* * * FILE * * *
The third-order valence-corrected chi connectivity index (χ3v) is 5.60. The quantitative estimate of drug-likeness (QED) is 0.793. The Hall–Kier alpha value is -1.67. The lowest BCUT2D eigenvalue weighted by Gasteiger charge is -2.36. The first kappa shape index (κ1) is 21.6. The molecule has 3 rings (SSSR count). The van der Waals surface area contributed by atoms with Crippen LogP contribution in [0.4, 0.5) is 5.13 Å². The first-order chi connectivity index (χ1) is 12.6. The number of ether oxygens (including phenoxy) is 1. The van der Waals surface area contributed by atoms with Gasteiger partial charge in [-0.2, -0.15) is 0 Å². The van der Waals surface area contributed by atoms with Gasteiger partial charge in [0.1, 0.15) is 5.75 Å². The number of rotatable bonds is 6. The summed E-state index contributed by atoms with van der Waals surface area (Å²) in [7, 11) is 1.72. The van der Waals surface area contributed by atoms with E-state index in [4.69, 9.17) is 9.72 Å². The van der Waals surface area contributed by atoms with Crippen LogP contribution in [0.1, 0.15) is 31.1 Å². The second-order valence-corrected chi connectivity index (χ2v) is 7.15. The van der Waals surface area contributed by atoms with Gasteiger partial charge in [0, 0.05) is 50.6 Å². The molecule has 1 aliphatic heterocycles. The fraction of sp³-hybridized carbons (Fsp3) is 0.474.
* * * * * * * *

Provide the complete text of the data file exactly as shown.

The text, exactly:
The third-order valence-corrected chi connectivity index (χ3v) is 5.60. The quantitative estimate of drug-likeness (QED) is 0.793. The Hall–Kier alpha value is -1.67. The lowest BCUT2D eigenvalue weighted by Gasteiger charge is -2.36. The first kappa shape index (κ1) is 21.6. The molecule has 3 rings (SSSR count). The van der Waals surface area contributed by atoms with Crippen LogP contribution in [0.4, 0.5) is 5.13 Å². The first-order chi connectivity index (χ1) is 12.6. The number of ether oxygens (including phenoxy) is 1. The van der Waals surface area contributed by atoms with Gasteiger partial charge in [-0.2, -0.15) is 0 Å². The van der Waals surface area contributed by atoms with Gasteiger partial charge in [0.1, 0.15) is 5.75 Å². The number of rotatable bonds is 6. The summed E-state index contributed by atoms with van der Waals surface area (Å²) in [7, 11) is 1.72. The van der Waals surface area contributed by atoms with E-state index in [4.69, 9.17) is 9.72 Å². The van der Waals surface area contributed by atoms with Crippen LogP contribution in [0.1, 0.15) is 31.1 Å². The second-order valence-corrected chi connectivity index (χ2v) is 7.15. The van der Waals surface area contributed by atoms with Gasteiger partial charge in [0, 0.05) is 50.6 Å². The molecule has 1 aliphatic heterocycles. The fraction of sp³-hybridized carbons (Fsp3) is 0.474.